In London, Terry lived in Earls Court with her children and pets during the 1880s, first in Longridge Road, then Barkston Gardens in 1889, but she kept country homes. In 1900, she bought her farmhouse in Small Hythe, Kent, where she lived for the rest of her life. In 1889, her son joined the Lyceum company as an actor, appearing with the company until 1897, when he retired from the stage to study drawing and produce woodblock engravings. Her daughter Edith also played at the Lyceum for several years from 1887, but she eventually turned to stage direction and costume design, creating costumes for Terry, Lillie Langtry, and others early in the 20th century.
Shaw, Ibsen, Barrie
In 1902 Terry played Mistress Page in The Merry Wives of Windsor, with Herbert Beerbohm Tree as Falstaff and Madge Kendal as Mistress Ford. In the 1890s, Terry had struck up a friendship and conducted a famous correspondence with George Bernard Shaw, who wished to begin a theatrical venture with her. In 1903, Terry formed a new theatrical company, taking over management of the Imperial Theatre with her son, after her business partner Irving ended his tenure at the Lyceum in 1902. Here she had complete artistic control and could choose the works in which she would appear, as Irving had done at the Lyceum. The new venture focused on the plays of Shaw and Henrik Ibsen, including the latter's The Vikings in 1903, with Terry as the warlike Hiordis, a misjudged role for her. Theatre management turned out to be a financial failure for Terry, who had hoped the venture would showcase her son's set design and directing talents and her daughter's costume designs. She then toured England, taking engagements in Nottingham, Liverpool, and Wolverhampton, and created the title role in 1905 in J. M. Barrie's Alice-Sit-by-the-Fire at the Duke of York's Theatre. Irving died in 1905, and the distraught Terry briefly left the stage.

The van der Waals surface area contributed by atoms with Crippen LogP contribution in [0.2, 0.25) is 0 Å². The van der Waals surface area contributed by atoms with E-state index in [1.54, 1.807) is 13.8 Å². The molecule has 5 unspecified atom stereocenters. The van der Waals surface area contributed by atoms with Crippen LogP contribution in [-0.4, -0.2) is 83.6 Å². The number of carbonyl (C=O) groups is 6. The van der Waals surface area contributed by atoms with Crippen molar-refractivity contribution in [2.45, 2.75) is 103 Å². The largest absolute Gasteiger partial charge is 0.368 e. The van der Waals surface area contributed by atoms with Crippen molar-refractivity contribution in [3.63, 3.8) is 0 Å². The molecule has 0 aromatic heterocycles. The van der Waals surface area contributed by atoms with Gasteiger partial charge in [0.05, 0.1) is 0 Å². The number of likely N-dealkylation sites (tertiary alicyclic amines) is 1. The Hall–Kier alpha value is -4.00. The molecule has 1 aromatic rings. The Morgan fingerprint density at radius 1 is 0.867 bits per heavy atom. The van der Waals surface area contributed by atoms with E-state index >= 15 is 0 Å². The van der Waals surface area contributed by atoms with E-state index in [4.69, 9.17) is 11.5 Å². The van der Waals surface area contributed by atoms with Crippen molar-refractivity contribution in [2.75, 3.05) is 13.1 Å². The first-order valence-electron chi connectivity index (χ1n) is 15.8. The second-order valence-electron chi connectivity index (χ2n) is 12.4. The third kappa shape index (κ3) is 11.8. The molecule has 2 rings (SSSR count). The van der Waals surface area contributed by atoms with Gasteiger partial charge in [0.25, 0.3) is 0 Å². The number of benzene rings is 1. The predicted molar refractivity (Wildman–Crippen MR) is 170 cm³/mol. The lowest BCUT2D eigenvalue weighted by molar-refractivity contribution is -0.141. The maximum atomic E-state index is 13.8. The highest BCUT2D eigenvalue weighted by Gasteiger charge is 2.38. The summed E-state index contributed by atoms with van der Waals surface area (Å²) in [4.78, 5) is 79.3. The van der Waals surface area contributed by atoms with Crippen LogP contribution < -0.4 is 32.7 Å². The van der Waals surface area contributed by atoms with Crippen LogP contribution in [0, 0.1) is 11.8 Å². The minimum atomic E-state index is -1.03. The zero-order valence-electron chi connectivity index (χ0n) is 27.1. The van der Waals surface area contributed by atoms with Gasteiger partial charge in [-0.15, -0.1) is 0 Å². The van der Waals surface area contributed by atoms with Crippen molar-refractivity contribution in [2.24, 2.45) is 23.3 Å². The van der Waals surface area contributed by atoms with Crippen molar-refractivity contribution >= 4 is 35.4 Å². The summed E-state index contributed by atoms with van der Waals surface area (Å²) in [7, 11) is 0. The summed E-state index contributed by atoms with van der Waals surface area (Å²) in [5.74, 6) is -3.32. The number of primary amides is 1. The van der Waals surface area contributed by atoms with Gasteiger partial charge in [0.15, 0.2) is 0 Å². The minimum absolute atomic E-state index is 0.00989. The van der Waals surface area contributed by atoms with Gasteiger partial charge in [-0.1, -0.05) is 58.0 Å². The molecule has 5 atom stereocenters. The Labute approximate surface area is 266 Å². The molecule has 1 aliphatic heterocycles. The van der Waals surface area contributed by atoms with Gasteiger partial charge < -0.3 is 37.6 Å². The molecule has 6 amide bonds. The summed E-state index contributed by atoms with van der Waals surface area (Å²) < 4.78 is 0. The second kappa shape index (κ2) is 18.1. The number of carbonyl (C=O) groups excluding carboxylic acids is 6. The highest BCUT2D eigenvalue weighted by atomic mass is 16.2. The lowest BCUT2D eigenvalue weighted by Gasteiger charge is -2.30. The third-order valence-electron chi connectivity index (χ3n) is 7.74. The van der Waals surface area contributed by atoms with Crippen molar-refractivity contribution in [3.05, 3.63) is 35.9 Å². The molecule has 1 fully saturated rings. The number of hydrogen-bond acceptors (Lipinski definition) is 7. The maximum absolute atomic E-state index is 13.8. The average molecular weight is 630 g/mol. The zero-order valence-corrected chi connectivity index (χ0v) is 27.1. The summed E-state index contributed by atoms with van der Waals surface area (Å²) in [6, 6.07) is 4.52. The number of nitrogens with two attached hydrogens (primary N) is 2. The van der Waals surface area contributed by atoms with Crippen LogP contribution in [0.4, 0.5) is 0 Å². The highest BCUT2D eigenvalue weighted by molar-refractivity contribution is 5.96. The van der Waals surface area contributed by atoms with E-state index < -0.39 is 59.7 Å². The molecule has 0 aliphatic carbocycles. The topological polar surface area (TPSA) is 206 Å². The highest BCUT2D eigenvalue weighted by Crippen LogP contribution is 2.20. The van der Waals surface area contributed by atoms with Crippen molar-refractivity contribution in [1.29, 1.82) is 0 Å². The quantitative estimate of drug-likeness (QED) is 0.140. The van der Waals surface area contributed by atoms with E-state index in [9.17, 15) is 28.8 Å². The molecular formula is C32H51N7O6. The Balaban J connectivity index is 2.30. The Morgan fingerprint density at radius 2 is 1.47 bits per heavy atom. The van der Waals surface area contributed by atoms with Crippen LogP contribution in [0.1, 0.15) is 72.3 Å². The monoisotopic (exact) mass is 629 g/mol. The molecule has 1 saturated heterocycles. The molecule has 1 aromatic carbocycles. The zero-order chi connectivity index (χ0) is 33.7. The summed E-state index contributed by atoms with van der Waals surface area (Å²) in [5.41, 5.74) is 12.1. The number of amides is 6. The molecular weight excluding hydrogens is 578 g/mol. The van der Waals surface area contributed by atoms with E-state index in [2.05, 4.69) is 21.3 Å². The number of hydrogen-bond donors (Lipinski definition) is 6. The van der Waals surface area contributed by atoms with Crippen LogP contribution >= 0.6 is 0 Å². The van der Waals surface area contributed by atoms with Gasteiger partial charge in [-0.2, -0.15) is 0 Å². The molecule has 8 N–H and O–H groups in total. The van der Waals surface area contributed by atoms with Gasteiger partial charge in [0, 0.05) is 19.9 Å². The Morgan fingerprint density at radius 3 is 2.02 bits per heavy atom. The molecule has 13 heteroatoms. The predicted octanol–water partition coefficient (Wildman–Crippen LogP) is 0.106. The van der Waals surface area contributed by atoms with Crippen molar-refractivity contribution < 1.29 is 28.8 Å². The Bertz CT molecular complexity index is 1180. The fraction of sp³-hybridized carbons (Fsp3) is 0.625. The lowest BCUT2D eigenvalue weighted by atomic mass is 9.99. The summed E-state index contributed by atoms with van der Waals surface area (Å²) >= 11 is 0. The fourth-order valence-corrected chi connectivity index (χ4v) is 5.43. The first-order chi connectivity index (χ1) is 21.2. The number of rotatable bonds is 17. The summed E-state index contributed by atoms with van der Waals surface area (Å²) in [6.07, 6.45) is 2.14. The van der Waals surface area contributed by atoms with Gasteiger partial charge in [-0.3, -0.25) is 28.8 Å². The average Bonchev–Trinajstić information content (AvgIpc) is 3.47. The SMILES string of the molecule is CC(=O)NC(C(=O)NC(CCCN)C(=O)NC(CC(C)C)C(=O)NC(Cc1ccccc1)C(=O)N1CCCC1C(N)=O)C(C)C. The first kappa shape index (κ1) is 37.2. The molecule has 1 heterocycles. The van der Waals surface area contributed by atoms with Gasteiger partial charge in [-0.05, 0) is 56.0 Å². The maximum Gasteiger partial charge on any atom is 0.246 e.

She returned to the theatre in April 1906, playing Lady Cecily Wayneflete to acclaim in Shaw's Captain Brassbound's Conversion at the Court Theatre and touring successfully in that role in Britain and America. On 12 June 1906, her golden jubilee was commemorated by a star-studded gala performance at the Drury Lane Theatre, for Terry's benefit, at which Enrico Caruso sang, W. S. Gilbert directed a performance of Trial by Jury, Eleonora Duse, Mrs. Patrick Campbell, Lillie Langtry, Herbert Beerbohm Tree, Nellie Melba, and more than 20 members of Terry's family performed an act of Much Ado about Nothing with her, among other performances. The benefit raised £6,000 for Terry. She next appeared at His Majesty's Theatre as Hermione in Tree's production of The Winter's Tale. In 1907 she toured America in Captain Brassbound's Conversion under the direction of Charles Frohman. During that tour, on 22 March 1907, she married her co-star, American James Carew, who had appeared with her at the Court Theatre. He was 30 years her junior, and the couple separated after two years, although they never divorced. Her acting career continued strongly.